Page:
Wish I Had A Cat In My Pocket – A Review on Nioh

With a steep learning curve, bleak atmosphere, tight and precise combat, limited healing items, and a currency-based levelling system, it’s easy to dismiss Team Ninja’s Nioh as another Dark Souls ripoff. While it does take plenty from the gameplay foundations of the Soulsborne series, Nioh adds such an impressive amount of ingenuity and innovation to this near-decade old formula that it has become a must-have for lovers of Souls games and Japanese folklore.

Taking place in Japan’s Sengoku era, we play as William—an Irish sailor who set sail for Japan in hopes of stopping the occultist Edward Kelly from harnessing Japan’s rich Amrita, a type of ore made of pure spiritual energy, for nefarious reasons. As the war between East and West Japan escalates, its massive death toll causes a spiritual upheaval which results in the proliferation of yokai — demons and apparitions from Japanese folklore — to roam freely.

While the prologue level set in London kickstarts the story, it’s when we set foot in Japan a chapter later where Nioh reveals its true brilliance.

With effectively 2 tutorials, the game hits hard and pulls no punches at all—the first mission alone is filled with deadly bandits and yokai poised to dislocate William’s innards in at most 2 hits. Masochistic players will certainly delight in the fact that enemies will remain as quick and deadly as they can be, no matter how far you progress in the game, while J-horror fans will delight in the constantly eerie and oppressive atmosphere as well as the terrifying yokai designs.

Much of the difficulty arose from the enemies’ significantly higher damage output and intelligent AI, but the game’s brilliance lies in its refusal to make enemies bland damage sponges.

Despite its overwhelming initial learning curve, Nioh’s excellent controls and level design feel as if the game teaches the player as much as it works to murder the living crap out of us in every step of the way — culminating in a challenging experience that ultimately leads to a tonne of fun and satisfaction.

Nioh does an excellent job at steadily teaching players the importance of taking advantage of the gameplay mechanics—ki (stamina management), weapon stances, ranged attacks, threat assessment, crowd control—that by the end of the first few missions, I found myself seamlessly utilising all the tricks up my sleeve without feeling overwhelmed.

If you do get overwhelmed though, the game’s loading times are so quick — 2 seconds normally, 10 seconds at most — that it takes you no time to jump back into the action.

And boy are the gameplay mechanics meticulously detailed. Basic combat involves attacking via 3 stances— high, medium and low—which opens players to multiple offensive and defensive moves while managing ki and dodging or blocking incoming attacks. Nioh’s most innovative mechanic is perhaps the Ki Pulse, which allows players to replenish spent ki with a well-timed tap shortly after attacking. Coupled with the game’s relentless speed, this creates an absolutely addictive combat rhythm where rapid-fire attacks flow seamlessly back and forth between defence and recovery, punctuated by punchy, clear and satisfying sound effects.

With sufficient Amrita accumulated, players may unleash their guardian spirit—benevolent beings from Japanese mythology such as Suzaku, Yatagarasu, Genbu, and my favourite lightning puppies, the Raiken—to dramatically boost their damage output with flashy, gorgeous elemental attacks.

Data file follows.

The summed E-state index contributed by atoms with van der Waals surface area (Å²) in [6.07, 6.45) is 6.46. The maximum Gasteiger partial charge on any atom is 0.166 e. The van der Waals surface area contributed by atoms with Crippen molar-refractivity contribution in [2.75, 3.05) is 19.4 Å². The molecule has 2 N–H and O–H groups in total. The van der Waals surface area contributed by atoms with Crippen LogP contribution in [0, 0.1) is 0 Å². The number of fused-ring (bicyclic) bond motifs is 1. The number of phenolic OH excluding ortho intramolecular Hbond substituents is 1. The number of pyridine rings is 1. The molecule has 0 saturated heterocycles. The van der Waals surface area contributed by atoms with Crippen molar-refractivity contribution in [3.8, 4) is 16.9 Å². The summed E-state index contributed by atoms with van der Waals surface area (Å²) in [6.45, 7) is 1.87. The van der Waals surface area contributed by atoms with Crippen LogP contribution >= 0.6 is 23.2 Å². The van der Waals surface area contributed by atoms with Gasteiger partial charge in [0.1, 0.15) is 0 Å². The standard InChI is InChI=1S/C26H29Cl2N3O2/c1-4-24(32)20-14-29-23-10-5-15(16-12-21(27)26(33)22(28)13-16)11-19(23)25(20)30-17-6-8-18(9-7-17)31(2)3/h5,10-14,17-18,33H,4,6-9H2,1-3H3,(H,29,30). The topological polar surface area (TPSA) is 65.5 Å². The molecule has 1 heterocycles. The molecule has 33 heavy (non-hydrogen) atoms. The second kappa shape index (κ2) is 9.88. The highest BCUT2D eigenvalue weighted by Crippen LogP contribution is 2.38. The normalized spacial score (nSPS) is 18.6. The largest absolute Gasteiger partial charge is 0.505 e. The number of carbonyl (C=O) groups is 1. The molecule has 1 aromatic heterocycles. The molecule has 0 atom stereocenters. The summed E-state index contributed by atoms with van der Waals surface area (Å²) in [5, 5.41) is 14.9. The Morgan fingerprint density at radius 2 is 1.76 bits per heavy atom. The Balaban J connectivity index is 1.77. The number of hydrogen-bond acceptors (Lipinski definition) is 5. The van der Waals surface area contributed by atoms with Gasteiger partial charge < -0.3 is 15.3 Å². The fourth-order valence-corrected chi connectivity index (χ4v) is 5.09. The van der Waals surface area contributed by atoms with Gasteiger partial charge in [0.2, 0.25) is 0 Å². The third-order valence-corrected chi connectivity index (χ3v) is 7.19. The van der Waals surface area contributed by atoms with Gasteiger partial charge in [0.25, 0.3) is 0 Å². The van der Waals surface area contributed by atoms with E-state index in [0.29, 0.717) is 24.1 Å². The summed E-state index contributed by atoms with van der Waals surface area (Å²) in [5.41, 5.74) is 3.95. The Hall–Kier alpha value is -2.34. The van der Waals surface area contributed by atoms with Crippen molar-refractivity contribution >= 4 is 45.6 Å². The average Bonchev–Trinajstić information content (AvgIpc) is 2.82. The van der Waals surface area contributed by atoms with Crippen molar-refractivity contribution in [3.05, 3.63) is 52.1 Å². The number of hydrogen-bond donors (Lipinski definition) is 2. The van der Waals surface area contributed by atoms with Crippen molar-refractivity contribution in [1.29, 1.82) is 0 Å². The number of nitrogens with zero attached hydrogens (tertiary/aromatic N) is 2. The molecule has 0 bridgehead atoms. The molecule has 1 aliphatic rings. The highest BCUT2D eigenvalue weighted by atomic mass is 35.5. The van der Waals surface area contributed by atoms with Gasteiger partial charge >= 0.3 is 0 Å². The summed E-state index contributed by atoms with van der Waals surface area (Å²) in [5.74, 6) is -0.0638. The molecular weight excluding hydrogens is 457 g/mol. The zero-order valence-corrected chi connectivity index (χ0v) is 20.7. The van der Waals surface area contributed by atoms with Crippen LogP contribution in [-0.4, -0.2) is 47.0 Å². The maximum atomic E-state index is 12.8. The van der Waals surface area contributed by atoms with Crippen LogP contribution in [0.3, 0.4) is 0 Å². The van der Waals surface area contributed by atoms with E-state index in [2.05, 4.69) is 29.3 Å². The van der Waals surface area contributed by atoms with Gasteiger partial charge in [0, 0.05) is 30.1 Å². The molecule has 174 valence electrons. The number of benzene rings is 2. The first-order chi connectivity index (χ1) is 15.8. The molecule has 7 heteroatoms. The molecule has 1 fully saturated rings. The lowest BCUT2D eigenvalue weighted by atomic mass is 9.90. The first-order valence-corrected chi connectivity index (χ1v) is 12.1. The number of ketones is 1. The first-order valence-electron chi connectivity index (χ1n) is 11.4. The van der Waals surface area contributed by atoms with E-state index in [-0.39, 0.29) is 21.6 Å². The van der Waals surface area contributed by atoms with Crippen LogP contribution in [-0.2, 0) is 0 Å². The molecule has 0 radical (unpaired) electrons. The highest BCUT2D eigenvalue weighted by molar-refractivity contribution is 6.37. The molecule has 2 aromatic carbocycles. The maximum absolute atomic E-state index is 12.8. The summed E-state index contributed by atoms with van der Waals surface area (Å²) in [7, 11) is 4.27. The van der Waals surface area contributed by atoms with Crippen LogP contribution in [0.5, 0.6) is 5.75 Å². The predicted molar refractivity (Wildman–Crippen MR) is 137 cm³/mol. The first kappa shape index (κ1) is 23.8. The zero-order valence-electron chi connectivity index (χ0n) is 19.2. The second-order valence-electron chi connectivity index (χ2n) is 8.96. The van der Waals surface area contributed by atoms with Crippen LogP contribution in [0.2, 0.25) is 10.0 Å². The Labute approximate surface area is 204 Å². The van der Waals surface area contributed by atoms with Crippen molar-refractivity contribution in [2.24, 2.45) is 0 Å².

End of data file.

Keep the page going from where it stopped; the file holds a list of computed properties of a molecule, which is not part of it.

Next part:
Like any RPG, character progression in Nioh is tied to two key things: stats and gear. Levelling stats works pretty much exactly the same way as in other Soulsborne titles, and involves players using Amrita earned from fallen foes to pump points into attributes which affect different weapons and play styles. Gear, on the other hand, relies on randomly dropped loot, and features a dizzying abundance of randomly generated special perks and set bonuses. Be it samurai, ninja or onmyo mage, there’s something for anyone and all of them are a joy to play.

What’s worth noting is that after the first 3 missions, getting better equipment becomes drastically easier as you slowly get better at the game. And once you’re good enough at the game to defeat revenants—AI-controlled forms of fallen players—you will be able to easily farm out better equipment due the revenants’ tendency of belonging to higher level players, most of which will drop significantly stronger gear such as legendary set items and bosses items. It gimps the game somewhat by boosting your damage output ahead of the game’s intended difficulty, but you’d first have to be good enough to defeat revenants to be able to exploit that.

Other than revenants, the game pits you against enemies both living and dead, from typical bandits and soldiers to fantastical, nightmarish yokai pulled right out of a J-horror movie. You’ll find horned axe-wielding giants, long-haired female ghosts with sharpened nails, and even the quirky umbrella spirit kasa-obake in your journey across war-torn Japan — the first encounter with these fiends left me terrified of the next, and the fear of being trapped in claustrophobic Japanese rooms and corridors with them is enough of a motivator for me to raise my character and skills to overcome them.

As William journeys across Sengoku Japan, demon hunting with legendary ninja Hattori Hanzo and searching for occultist Edward Kelly, you’ll find yourself pitted against famed samurai and demons, all of which present some truly intense boss fights with intelligent AI designed to spot and punish your weaknesses. However, the game recycles the same enemies so often throughout the entire game that what was originally challenging and intimidating becomes predictable and easy the more you play.

Speaking of repetition, as interesting as these scenarios may be, the visual aspect of Nioh is constantly hindered by its lacklustre and frankly boring environments. The game never deviates from its usual village, castle, forest and cave settings, and the treatment these locations received — save for a select few areas in the final missions — are just decorated by bland colours and set design and these environments are repeated so frequently across the entire game! And for a country with such magnificent views, Japan’s splendour is poorly conveyed in Nioh. It’s not that it has to be beautiful, it’s that Nioh’s environments just aren’t interesting to look at, and would have been a large dampener of enjoyment if its gameplay weren’t so satisfying.